Cellphone unlocking became illegal in 2012 when the Library of Congress elected not to renew an exemption to the Digital Millennium Copyright Act (DMCA). The way the act, which bans copyright infringement, is worded it makes cellphone unlocking illegal. But from 2006 through 2012, the Library of Congress had made an exemption to the act that allowed consumers to unlock their cellphones.
The Unlocking Consumer Choice and Wireless Competition Act counteracts the Library of Congress’s 2012 decision. But it may only be temporary as the Library of Congress reviews exemptions to the DMCA every three years. The next review is in 2015.
Also the just-signed act does not legalize the unlocking of tablets or any other devices, only cellphones.
Originally reported on July 29, 2014: One thing that bugs cell phone users is that many providers “lock” smartphones to their networks, giving consumers limited options for service. But now a cell phone unlocking bill has finally cleared the U.S. House and is headed to Obama to say yea or nay.
Most insiders say the President will approve the legislation, which will give mobile phone users the right to “unlock” their phones and use them on competitors’ wireless networks. Currently, it is illegal to do so — though many look for ways to get phones unlocked.
“The bill Congress passed today is another step toward giving ordinary Americans more flexibility and choice, so that they can find a cell phone carrier that meets their needs and their budget,” Obama has said.
According to a 2012 ruling by the Library of Congress, which oversees U.S. copyright law, phone unlocking is illegal, even after the consumer is no longer under contract with the wireless carrier they bought the phone from. You can actually go to jail for doing unlocking your phone. But in December, some carriers such as Verizon Wireless, AT&T Inc, Sprint Corp and T-Mobile US Inc made a voluntary deal with the Federal Communications Commission to make it easier for consumers to unlock their phones following the expiration of their contracts.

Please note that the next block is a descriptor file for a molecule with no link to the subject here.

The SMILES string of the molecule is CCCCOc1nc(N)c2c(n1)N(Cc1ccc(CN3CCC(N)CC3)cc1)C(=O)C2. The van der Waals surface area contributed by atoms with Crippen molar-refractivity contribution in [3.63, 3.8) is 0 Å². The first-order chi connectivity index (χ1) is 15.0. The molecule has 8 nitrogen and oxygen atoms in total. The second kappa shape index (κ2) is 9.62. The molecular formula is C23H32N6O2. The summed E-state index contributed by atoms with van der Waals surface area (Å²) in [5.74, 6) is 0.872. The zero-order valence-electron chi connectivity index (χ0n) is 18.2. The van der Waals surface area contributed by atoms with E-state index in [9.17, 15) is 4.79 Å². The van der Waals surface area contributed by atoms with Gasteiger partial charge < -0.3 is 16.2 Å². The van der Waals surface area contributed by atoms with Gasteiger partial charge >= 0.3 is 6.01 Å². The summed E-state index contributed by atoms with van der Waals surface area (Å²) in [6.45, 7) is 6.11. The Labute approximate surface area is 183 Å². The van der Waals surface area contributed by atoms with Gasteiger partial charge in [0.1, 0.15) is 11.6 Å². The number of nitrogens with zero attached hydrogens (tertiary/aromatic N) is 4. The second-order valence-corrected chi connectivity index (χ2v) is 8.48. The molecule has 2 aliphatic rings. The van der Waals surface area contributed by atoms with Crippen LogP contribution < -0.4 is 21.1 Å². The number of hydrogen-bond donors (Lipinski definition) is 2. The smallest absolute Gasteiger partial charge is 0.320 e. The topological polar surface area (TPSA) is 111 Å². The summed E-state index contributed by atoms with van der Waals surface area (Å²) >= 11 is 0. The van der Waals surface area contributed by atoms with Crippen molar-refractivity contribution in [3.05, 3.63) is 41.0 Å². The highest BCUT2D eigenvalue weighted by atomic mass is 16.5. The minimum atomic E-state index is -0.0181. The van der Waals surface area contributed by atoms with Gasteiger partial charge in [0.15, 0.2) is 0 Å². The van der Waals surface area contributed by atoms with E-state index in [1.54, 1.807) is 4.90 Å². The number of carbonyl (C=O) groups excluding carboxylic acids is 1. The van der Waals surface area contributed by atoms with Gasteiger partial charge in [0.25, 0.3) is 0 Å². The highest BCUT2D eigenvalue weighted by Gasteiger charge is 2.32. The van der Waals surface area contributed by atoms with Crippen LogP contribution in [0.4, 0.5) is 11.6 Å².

The proposed legislation “reinstates the exemption given to mobile phones in the copyright law before the controversial 2012 ruling by the Library of Congress and calls on the officials there to reconsider the issue during its next round of reviews in 2015, potentially expanding the exemption to tablets and other devices,” reports The Chicago Tribune.
“Today’s action by the House moves us closer to alleviating any confusion stemming from the Copyright Office’s 2012 decision,” Jot Carpenter, vice president of government affairs at the wireless association CTIA, said in a statement.
Compare this to the 16-gigabyte iPhone 5s with no contract, which will run you $649. And the average price of a smartphone is $337.
“Now we want to radically transform the mobile industry once again by making quality smartphones that can do great things available to practically everyone,” Motorola said in a blog post. Moto E should appeal to the 70 percent of cell phone users who still own feature phones that connect to the Web but cannot run mobile apps.
“We believe it’s time the feature phone era came to an end and that quality smartphones are made accessible and affordable for all,” Motorola said.
The Moto E has a 4.3-inch screen that features 540×960 pixel resolution with 256 pixel-per-inch density. And it runs on Android 4.4.2 KitKat, the latest version of Google’s mobile software, and has a 5-megapixel rear camera. On the downside, it only has 4 GB of storage. Users can however expand its capacity through its microSD slot. It also cannot connect to high-speed 4G LTE networks. Moto E is limited to 3G networks and lower. “The device uses a dual-core 1.2GHz Qualcomm Snapdragon 200 processor, and Motorola said it has a battery that can last throughout the day for the average user,” reports The Los Angeles Times.
Moto E can be pre-ordered online for delivery in early June.
Motorola is also offering a new version of the Moto G, a low-cost device debuted recently for $179 with no contract. A new $219 version can connect to 4G LTE networks. According to Motorola, the Moto G was its bestselling phone ever. So look for the cheaper Moto E to be flying off the shelves.
It’s already sold out on Indian e-commerce retailer Flipkart
Don’t worry, says BlackBerry. The struggling Canadian company has written an open letter to customers saying it will not go out of business, reports The Los Angeles Times.
BlackBerry published an open letter as part of an all-out media campaign designed to ease nervous customers’ worries that the company will go under.
“These are no doubt challenging times for us and we don’t underestimate the situation or ignore the challenges,” the company wrote in the letter, which it posted on its website Monday. “We are making the difficult changes necessary to strengthen BlackBerry.”
The letter was also published in 30 newspapers around the world. In it, BlackBerry says users have “no doubt seen the headlines” about the company. “And speaking of those dramatic headlines, it’s important that we set the record straight on a few things,” it said.